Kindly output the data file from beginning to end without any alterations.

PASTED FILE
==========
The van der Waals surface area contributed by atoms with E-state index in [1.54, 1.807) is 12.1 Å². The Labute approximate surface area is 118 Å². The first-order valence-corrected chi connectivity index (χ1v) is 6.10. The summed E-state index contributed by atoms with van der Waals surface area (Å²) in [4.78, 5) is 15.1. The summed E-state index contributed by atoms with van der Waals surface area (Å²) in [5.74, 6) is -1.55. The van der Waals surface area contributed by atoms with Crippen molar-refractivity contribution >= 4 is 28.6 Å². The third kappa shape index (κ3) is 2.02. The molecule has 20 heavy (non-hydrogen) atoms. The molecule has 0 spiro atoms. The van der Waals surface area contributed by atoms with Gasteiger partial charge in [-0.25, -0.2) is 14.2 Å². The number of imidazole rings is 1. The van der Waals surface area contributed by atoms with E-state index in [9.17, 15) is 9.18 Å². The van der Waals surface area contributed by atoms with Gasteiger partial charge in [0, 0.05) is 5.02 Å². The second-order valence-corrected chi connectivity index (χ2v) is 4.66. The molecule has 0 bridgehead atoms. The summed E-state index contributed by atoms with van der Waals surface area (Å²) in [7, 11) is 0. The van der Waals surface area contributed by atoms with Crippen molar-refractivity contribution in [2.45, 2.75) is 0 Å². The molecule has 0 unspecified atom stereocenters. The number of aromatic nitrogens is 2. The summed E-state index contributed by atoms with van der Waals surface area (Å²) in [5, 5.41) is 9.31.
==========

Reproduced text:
The van der Waals surface area contributed by atoms with E-state index in [1.54, 1.807) is 12.1 Å². The Labute approximate surface area is 118 Å². The first-order valence-corrected chi connectivity index (χ1v) is 6.10. The summed E-state index contributed by atoms with van der Waals surface area (Å²) in [4.78, 5) is 15.1. The summed E-state index contributed by atoms with van der Waals surface area (Å²) in [5.74, 6) is -1.55. The van der Waals surface area contributed by atoms with Crippen molar-refractivity contribution >= 4 is 28.6 Å². The third kappa shape index (κ3) is 2.02. The molecule has 20 heavy (non-hydrogen) atoms. The molecule has 0 spiro atoms. The van der Waals surface area contributed by atoms with Gasteiger partial charge in [-0.25, -0.2) is 14.2 Å². The number of imidazole rings is 1. The van der Waals surface area contributed by atoms with E-state index in [9.17, 15) is 9.18 Å². The van der Waals surface area contributed by atoms with Gasteiger partial charge in [0, 0.05) is 5.02 Å². The second-order valence-corrected chi connectivity index (χ2v) is 4.66. The molecule has 0 bridgehead atoms. The summed E-state index contributed by atoms with van der Waals surface area (Å²) in [7, 11) is 0. The van der Waals surface area contributed by atoms with Crippen molar-refractivity contribution in [2.45, 2.75) is 0 Å². The molecule has 0 unspecified atom stereocenters. The number of aromatic nitrogens is 2. The summed E-state index contributed by atoms with van der Waals surface area (Å²) in [5, 5.41) is 9.31.